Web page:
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Unfashionable cuts that will make your mouth water

It’s now over 10 years ago when restaurants, reacting to the global financial crisis, started to pretend that slow-cooked pork belly is posh. And despite its subsequent ubiquity, it’s still pretty cheap. Unfashionable cuts of meat, like pork belly, which is otherwise destined to be turned into streaky bacon, are the saviours of restaurants that…

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Getting carried away by caraway

There are many benefits to gardening, not least of that it can afford a brief respite from the hurly burly of daily life, especially in these days of the pandemic when solitary pursuits have an added appeal. It can also introduce you to flavours that might be otherwise elusive. I mean, when did you last…

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They put their right foot in, their right foot out –a dance of death that puzzled doctors for centuries

Following on from the last issue’s overview of the ‘Laughter Epidemic’ of Tanganyika, let’s touch on another condition with bizarre and confusing symptoms that baffled doctors when it manifested in mainland Europe between the 14th and 17th Centuries. ‘Dancing mania’ – also known as ‘dancing plague’, ‘choreomania’, ‘St John’s Dance’, ‘tarantism’ and ‘St Vitus Dance’…

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Terroir – the future of whiskey

Thanks to the vision of Groupe Pernod-Ricard back in the 1980s, Irish whiskey was saved from virtual extinction and is now one of the fastest growing drinks sectors in the world. They put Jameson front and centre of their push to make Irish whiskey an international phenomenon rather than a fusty curiosity. And now, whiskey…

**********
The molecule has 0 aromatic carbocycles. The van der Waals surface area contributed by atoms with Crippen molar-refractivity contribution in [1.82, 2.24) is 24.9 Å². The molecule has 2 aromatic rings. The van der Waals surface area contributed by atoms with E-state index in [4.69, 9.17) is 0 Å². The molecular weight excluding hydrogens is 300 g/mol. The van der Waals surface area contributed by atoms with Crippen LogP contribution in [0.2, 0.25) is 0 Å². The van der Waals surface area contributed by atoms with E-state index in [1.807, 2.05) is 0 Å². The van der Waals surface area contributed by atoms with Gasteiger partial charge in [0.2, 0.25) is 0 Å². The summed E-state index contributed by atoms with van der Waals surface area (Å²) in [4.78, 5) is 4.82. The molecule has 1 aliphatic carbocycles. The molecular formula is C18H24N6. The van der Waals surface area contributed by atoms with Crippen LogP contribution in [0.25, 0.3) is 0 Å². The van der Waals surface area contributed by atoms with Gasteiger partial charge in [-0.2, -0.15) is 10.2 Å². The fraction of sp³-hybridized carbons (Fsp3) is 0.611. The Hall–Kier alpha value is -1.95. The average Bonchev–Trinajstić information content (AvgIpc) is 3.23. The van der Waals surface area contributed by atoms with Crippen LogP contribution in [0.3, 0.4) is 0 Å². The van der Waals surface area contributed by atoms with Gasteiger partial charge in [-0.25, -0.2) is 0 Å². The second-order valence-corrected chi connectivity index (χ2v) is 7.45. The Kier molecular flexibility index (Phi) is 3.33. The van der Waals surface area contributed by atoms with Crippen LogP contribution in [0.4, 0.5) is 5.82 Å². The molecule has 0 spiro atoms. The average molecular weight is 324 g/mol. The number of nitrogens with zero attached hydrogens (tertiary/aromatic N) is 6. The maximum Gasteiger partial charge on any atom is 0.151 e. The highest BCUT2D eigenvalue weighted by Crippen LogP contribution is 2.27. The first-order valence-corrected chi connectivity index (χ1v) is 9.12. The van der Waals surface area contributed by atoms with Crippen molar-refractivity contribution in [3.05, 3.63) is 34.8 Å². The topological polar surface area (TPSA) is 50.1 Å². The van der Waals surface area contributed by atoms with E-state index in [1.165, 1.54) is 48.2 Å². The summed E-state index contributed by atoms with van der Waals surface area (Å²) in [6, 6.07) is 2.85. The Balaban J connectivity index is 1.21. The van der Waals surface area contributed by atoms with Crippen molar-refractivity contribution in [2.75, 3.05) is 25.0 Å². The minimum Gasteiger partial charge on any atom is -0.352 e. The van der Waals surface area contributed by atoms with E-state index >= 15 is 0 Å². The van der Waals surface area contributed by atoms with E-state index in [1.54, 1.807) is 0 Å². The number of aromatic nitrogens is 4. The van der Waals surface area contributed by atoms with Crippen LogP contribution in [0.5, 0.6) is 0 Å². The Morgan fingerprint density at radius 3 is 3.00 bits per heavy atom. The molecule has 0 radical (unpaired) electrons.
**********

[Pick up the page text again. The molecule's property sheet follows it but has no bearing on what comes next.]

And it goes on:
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On the complexity of calories

Can you remember what a calorie is? Let me see. My recollection is that it’s the energy required to raise the temperature of a litre of water by… er… um… a certain amount? So, clearly I had to check and it turns out that it’s the amount of energy needed to raise the temperature of…

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An appreciation of olive oil

Just as there are wine snobs, there are olive oil snobs. When I was growing up, my mother used to buy Goodall’s olive oil in tiny bottles. I can still remember the attractive, fruity smell of this pretty basic stuff (we’re talking the early 1970s here) as it warmed in the pan. She was ahead…

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The divisive taste of liquorice

Liquorice is one of those flavours about which nobody seems to be neutral. You either like it or hate it. I’ve never heard anyone say that they can take it or leave it. In fact, I have a feeling that the majority of the Irish population gives it a very wide berth. There are very…

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Wandering the minefield of ‘true’ ethical eating

There is no straightforward path to guilt-free food consumption, writes Tom Doorley So, there goes Veganuary. I’ve no doubt it started well for lots of people, but I wonder how many are now sticking to an exclusively “plant-based” diet. I suspect veganism may have even less sticking power than calorie-controlled diets and New Year fitness…

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Time for a festive feast

I’m always amused when I read stuff about ‘how to have a stress-free Christmas’. They always assume that you want to create a monstrous feast comprising dozens of elements and the solution, it’s suggested, is just to do lots of planning and to execute everything with military precision. The only really useful advice seems to…

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Mushrooms- Putting the ‘fun’ in fungi

On a fine autumn morning, I am sometimes lured from my desk and into the woods in search of mushrooms. There was a time when I had no competition but in the last few years, possibly with the growth in our Eastern European population, that has changed. Last year, two people in Ireland came close…

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